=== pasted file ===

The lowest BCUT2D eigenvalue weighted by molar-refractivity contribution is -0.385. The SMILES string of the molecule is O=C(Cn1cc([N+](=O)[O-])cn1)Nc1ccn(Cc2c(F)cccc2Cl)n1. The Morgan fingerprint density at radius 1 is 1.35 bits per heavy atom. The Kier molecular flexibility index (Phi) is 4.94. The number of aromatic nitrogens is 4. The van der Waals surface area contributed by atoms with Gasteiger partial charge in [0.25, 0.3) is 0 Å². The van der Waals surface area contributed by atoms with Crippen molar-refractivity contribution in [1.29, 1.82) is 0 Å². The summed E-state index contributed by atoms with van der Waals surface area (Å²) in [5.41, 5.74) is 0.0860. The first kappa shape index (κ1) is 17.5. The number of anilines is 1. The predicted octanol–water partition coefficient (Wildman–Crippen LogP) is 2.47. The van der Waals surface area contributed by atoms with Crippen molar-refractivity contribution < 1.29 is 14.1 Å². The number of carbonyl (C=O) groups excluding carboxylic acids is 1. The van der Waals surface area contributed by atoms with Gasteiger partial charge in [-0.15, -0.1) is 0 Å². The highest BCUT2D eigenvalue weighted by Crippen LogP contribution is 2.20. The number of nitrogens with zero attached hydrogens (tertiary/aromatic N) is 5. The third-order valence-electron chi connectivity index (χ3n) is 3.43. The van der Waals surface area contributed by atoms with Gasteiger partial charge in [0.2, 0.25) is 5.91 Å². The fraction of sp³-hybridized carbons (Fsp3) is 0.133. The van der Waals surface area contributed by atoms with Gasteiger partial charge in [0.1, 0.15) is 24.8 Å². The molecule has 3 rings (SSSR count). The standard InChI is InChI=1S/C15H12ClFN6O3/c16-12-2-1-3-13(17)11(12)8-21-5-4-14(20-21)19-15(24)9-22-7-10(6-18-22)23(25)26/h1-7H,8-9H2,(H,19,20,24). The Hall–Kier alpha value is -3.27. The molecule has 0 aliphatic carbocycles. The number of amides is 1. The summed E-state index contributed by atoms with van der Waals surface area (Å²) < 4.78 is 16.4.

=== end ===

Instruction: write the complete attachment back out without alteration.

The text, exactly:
The lowest BCUT2D eigenvalue weighted by molar-refractivity contribution is -0.385. The SMILES string of the molecule is O=C(Cn1cc([N+](=O)[O-])cn1)Nc1ccn(Cc2c(F)cccc2Cl)n1. The Morgan fingerprint density at radius 1 is 1.35 bits per heavy atom. The Kier molecular flexibility index (Phi) is 4.94. The number of aromatic nitrogens is 4. The van der Waals surface area contributed by atoms with Gasteiger partial charge in [0.25, 0.3) is 0 Å². The van der Waals surface area contributed by atoms with Crippen molar-refractivity contribution in [1.29, 1.82) is 0 Å². The summed E-state index contributed by atoms with van der Waals surface area (Å²) in [5.41, 5.74) is 0.0860. The first kappa shape index (κ1) is 17.5. The number of anilines is 1. The predicted octanol–water partition coefficient (Wildman–Crippen LogP) is 2.47. The van der Waals surface area contributed by atoms with Crippen molar-refractivity contribution < 1.29 is 14.1 Å². The number of carbonyl (C=O) groups excluding carboxylic acids is 1. The van der Waals surface area contributed by atoms with Gasteiger partial charge in [-0.15, -0.1) is 0 Å². The highest BCUT2D eigenvalue weighted by Crippen LogP contribution is 2.20. The number of nitrogens with zero attached hydrogens (tertiary/aromatic N) is 5. The third-order valence-electron chi connectivity index (χ3n) is 3.43. The van der Waals surface area contributed by atoms with Gasteiger partial charge in [0.2, 0.25) is 5.91 Å². The fraction of sp³-hybridized carbons (Fsp3) is 0.133. The van der Waals surface area contributed by atoms with Gasteiger partial charge in [0.1, 0.15) is 24.8 Å². The molecule has 3 rings (SSSR count). The standard InChI is InChI=1S/C15H12ClFN6O3/c16-12-2-1-3-13(17)11(12)8-21-5-4-14(20-21)19-15(24)9-22-7-10(6-18-22)23(25)26/h1-7H,8-9H2,(H,19,20,24). The Hall–Kier alpha value is -3.27. The molecule has 0 aliphatic carbocycles. The number of amides is 1. The summed E-state index contributed by atoms with van der Waals surface area (Å²) < 4.78 is 16.4.